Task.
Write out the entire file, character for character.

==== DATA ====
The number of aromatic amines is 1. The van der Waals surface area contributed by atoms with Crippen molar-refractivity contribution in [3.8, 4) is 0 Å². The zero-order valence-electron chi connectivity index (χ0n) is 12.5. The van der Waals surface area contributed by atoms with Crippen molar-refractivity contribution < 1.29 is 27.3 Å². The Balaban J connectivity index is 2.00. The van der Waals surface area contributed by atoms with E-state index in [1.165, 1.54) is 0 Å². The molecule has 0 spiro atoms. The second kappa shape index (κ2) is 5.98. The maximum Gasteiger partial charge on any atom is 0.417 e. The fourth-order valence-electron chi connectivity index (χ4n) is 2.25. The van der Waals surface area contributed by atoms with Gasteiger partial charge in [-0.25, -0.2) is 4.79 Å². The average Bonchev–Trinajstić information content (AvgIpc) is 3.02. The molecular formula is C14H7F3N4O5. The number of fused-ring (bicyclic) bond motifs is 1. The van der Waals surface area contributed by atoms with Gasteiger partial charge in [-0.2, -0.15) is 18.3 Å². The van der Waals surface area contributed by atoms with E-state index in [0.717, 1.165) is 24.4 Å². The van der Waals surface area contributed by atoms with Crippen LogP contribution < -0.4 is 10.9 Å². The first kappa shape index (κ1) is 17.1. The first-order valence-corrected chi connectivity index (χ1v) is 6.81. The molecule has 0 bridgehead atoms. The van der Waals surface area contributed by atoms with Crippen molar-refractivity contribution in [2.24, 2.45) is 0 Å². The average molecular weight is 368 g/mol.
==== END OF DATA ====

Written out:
The number of aromatic amines is 1. The van der Waals surface area contributed by atoms with Crippen molar-refractivity contribution in [3.8, 4) is 0 Å². The zero-order valence-electron chi connectivity index (χ0n) is 12.5. The van der Waals surface area contributed by atoms with Crippen molar-refractivity contribution < 1.29 is 27.3 Å². The Balaban J connectivity index is 2.00. The van der Waals surface area contributed by atoms with E-state index in [1.165, 1.54) is 0 Å². The molecule has 0 spiro atoms. The second kappa shape index (κ2) is 5.98. The maximum Gasteiger partial charge on any atom is 0.417 e. The fourth-order valence-electron chi connectivity index (χ4n) is 2.25. The van der Waals surface area contributed by atoms with Gasteiger partial charge in [-0.25, -0.2) is 4.79 Å². The average Bonchev–Trinajstić information content (AvgIpc) is 3.02. The molecular formula is C14H7F3N4O5. The number of fused-ring (bicyclic) bond motifs is 1. The van der Waals surface area contributed by atoms with Gasteiger partial charge in [-0.2, -0.15) is 18.3 Å². The van der Waals surface area contributed by atoms with E-state index in [0.717, 1.165) is 24.4 Å². The van der Waals surface area contributed by atoms with Crippen LogP contribution < -0.4 is 10.9 Å². The first kappa shape index (κ1) is 17.1. The first-order valence-corrected chi connectivity index (χ1v) is 6.81. The molecule has 0 bridgehead atoms. The van der Waals surface area contributed by atoms with Crippen molar-refractivity contribution in [2.24, 2.45) is 0 Å². The average molecular weight is 368 g/mol.